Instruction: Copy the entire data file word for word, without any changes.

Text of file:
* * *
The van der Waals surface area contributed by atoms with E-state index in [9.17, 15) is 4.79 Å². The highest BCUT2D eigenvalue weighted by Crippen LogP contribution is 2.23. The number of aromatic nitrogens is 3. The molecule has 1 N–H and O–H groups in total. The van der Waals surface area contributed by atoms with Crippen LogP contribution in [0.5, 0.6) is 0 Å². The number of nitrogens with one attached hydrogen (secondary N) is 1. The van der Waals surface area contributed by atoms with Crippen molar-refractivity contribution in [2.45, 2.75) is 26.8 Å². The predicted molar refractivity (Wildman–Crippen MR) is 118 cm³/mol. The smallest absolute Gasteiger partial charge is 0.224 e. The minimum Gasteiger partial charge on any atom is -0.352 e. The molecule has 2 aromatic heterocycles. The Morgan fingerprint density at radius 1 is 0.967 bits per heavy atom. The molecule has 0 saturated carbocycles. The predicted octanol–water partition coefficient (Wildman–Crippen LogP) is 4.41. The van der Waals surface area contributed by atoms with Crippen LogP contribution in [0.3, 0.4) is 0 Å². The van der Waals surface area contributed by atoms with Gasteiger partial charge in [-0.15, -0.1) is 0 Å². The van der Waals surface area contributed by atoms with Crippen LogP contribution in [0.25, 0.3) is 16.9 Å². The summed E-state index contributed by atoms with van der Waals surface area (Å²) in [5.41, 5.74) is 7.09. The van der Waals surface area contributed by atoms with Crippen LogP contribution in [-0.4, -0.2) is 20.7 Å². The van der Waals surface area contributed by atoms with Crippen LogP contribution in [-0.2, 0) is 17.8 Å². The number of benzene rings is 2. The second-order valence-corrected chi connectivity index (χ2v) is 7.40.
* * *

The van der Waals surface area contributed by atoms with E-state index in [9.17, 15) is 4.79 Å². The highest BCUT2D eigenvalue weighted by Crippen LogP contribution is 2.23. The number of aromatic nitrogens is 3. The molecule has 1 N–H and O–H groups in total. The van der Waals surface area contributed by atoms with Crippen LogP contribution in [0.5, 0.6) is 0 Å². The number of nitrogens with one attached hydrogen (secondary N) is 1. The van der Waals surface area contributed by atoms with Crippen molar-refractivity contribution in [2.45, 2.75) is 26.8 Å². The predicted molar refractivity (Wildman–Crippen MR) is 118 cm³/mol. The smallest absolute Gasteiger partial charge is 0.224 e. The minimum Gasteiger partial charge on any atom is -0.352 e. The molecule has 2 aromatic heterocycles. The Morgan fingerprint density at radius 1 is 0.967 bits per heavy atom. The molecule has 0 saturated carbocycles. The predicted octanol–water partition coefficient (Wildman–Crippen LogP) is 4.41. The van der Waals surface area contributed by atoms with Crippen LogP contribution in [0.3, 0.4) is 0 Å². The van der Waals surface area contributed by atoms with Gasteiger partial charge in [-0.15, -0.1) is 0 Å². The van der Waals surface area contributed by atoms with Crippen LogP contribution in [0.25, 0.3) is 16.9 Å². The summed E-state index contributed by atoms with van der Waals surface area (Å²) in [5.41, 5.74) is 7.09. The van der Waals surface area contributed by atoms with Crippen LogP contribution in [-0.4, -0.2) is 20.7 Å². The van der Waals surface area contributed by atoms with Crippen LogP contribution in [-0.2, 0) is 17.8 Å². The number of benzene rings is 2. The second-order valence-corrected chi connectivity index (χ2v) is 7.40.